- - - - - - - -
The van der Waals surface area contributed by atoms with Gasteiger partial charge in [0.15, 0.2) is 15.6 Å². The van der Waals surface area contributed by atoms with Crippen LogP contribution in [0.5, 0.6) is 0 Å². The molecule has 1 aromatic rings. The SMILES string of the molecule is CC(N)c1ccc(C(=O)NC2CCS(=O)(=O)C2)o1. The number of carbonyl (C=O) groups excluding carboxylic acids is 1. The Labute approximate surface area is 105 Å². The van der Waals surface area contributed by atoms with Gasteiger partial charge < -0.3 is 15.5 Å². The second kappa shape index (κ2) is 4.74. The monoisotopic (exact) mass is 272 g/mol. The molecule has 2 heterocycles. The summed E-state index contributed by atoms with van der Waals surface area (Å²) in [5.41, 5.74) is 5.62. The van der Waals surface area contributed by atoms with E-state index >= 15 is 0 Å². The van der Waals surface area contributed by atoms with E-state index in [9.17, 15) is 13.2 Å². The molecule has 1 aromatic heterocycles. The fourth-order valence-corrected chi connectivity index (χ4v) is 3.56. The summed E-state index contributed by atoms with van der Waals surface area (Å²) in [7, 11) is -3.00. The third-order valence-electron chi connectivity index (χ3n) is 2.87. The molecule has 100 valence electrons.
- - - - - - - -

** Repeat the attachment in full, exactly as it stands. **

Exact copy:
The van der Waals surface area contributed by atoms with Gasteiger partial charge in [0.15, 0.2) is 15.6 Å². The van der Waals surface area contributed by atoms with Crippen LogP contribution in [0.5, 0.6) is 0 Å². The molecule has 1 aromatic rings. The SMILES string of the molecule is CC(N)c1ccc(C(=O)NC2CCS(=O)(=O)C2)o1. The number of carbonyl (C=O) groups excluding carboxylic acids is 1. The Labute approximate surface area is 105 Å². The van der Waals surface area contributed by atoms with Gasteiger partial charge < -0.3 is 15.5 Å². The second kappa shape index (κ2) is 4.74. The monoisotopic (exact) mass is 272 g/mol. The molecule has 2 heterocycles. The summed E-state index contributed by atoms with van der Waals surface area (Å²) in [5.41, 5.74) is 5.62. The van der Waals surface area contributed by atoms with E-state index >= 15 is 0 Å². The van der Waals surface area contributed by atoms with E-state index in [9.17, 15) is 13.2 Å². The molecule has 1 aromatic heterocycles. The fourth-order valence-corrected chi connectivity index (χ4v) is 3.56. The summed E-state index contributed by atoms with van der Waals surface area (Å²) in [7, 11) is -3.00. The third-order valence-electron chi connectivity index (χ3n) is 2.87. The molecule has 100 valence electrons.